JULIA: It's not an option, it's a law. Hence, his ...
WALT LOGAN: Dilemma.
JULIA: So there he was.
WALT LOGAN: Between a rock and a hard spot.
JULIA: Under the FOIA law, the public has a right to know. On the other hand, under Walt's oath, he has a legal obligation to not tell.
JAD: It's like the classic tension of our times.
JULIA: Exactly. Walt has to say something. He has to be truthful when he says it, but he also cannot reveal anything.
WALT LOGAN: That's correct.
JULIA: And people at the agency had been trying to figure this out for months. Which is why they brought in Walt.
JULIA: And how long did it take you to come up with this kind of response?
WALT LOGAN: I would say probably a half an hour.
JULIA: That half an hour of work has tortured journalists and lawyers for almost four decades. Here's what he came up with.
WALT LOGAN: The Glomar Response was basically the following: we can neither confirm nor deny the existence of the information requested but hypothetically, if such data were to exist, the subject matter would be classified and could not be disclosed. Very straightforward. Now think about that. That's -- that addresses what we were -- you were just trying to put your finger on. You can't confirm it.
JULIA: Which will be giving up secrets.
WALT LOGAN: Nor deny it.
JULIA: Which would be a lie.
WALT LOGAN: But if it was classified, it couldn't be revealed anyway.
WALT LOGAN: [laughs]
JULIA: As you can imagine, people who filed these FOIA requests, when they got a response like that they were like, "That's not gonna stand. You are the sucker." They fought it in court, and the fight went on for years, knock-down drag-out, but eventually the government wins.
JAD: The judge ruled in their favor?
JULIA: Well, the judge agreed to their logic, that sometimes revealing even the existence of documents endangers national security. And to make a long story short, use of this kind of response exploded to the point where now you hear actors like Will Smith using it.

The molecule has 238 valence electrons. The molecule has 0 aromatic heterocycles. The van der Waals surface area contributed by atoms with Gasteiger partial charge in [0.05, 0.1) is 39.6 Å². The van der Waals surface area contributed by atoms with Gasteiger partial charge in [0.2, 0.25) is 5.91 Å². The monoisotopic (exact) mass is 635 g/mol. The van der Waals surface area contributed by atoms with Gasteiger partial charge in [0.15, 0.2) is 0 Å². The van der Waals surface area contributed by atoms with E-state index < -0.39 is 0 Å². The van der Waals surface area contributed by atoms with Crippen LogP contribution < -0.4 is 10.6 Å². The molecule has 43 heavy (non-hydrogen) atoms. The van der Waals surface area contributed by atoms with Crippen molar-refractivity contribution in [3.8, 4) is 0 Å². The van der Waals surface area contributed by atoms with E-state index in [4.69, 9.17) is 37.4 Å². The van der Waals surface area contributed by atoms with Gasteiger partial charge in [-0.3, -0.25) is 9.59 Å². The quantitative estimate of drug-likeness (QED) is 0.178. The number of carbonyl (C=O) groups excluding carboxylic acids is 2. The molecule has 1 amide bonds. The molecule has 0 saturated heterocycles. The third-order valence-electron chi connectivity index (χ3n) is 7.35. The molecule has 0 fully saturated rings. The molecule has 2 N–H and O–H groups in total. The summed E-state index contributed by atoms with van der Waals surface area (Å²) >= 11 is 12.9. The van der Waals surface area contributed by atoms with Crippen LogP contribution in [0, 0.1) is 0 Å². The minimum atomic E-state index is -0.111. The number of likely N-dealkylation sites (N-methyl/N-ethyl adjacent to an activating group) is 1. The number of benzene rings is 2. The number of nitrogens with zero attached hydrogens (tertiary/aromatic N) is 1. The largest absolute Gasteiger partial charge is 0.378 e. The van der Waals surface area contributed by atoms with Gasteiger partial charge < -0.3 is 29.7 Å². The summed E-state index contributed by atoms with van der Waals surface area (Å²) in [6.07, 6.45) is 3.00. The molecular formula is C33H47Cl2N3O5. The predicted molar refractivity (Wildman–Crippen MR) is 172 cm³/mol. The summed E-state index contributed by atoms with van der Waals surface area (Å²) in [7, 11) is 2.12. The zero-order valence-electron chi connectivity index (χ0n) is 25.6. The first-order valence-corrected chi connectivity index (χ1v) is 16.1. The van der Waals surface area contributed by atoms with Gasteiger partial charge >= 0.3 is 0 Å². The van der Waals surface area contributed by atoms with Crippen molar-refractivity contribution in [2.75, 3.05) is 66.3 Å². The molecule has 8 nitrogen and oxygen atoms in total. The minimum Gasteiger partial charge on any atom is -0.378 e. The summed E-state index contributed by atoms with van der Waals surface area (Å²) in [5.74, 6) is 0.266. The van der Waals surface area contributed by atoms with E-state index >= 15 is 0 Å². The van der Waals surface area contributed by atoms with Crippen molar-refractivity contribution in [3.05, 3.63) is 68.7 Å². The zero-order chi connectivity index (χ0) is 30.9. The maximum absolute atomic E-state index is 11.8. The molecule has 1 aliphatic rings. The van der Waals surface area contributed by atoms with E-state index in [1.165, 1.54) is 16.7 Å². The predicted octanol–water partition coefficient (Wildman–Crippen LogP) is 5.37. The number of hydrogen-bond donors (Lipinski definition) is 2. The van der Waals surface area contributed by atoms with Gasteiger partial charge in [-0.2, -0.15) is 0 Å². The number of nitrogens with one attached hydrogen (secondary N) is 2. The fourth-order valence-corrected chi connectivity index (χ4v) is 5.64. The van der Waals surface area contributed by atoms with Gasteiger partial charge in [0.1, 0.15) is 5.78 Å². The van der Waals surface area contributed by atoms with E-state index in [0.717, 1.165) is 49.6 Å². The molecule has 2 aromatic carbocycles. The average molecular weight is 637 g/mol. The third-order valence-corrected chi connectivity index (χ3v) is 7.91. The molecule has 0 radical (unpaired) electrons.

[WILL SMITH CLIP: I can neither confirm nor deny.]
JULIA: You hear Pixar characters using it. Hollywood publicists.
[CLIP: I can neither confirm nor deny the rumors.]
JULIA: Ex-Congressman Anthony Weiner.
[NEWS CLIP: Congressman Anthony Weiner told John Colin that he could neither confirm nor deny that the photo was him.]
JULIA: It's become this total boilerplate phrase of our time.
[CONAN O'BRIEN CLIP: I'm gonna ask you guys directly if you had personal experience with Viagra, have you ...?]
[ZAC EFRON: Can't confirm or deny that.]
JULIA: That was Zac Efron on Conan. But -- but on a much more serious note, since that initial Glomar Response in 1975, more and more government agencies have begun to use it.
DAVID SHARP: Surprisingly.
JULIA: And not the obvious ones. We found some from the Department of Commerce, Department of the Treasury, Department of Energy.
DAVID SHARP: It makes you wonder how they got along before then.
JULIA: Centers for Disease Control.
WALT LOGAN: I was amazed that this thing has legs.
JULIA: And it makes you wonder, why does this thing have legs? Why now?
JAD: Yeah, it is weird. Like, that guy, that ProPublica guy you -- you started with.
JULIA: Jeff Larson.
JAD: Yeah, that guy. If all he's asking is what do you know about who I call, and the only answer he's expecting to get is like, "We know you call your wife." Why would they Glomar that?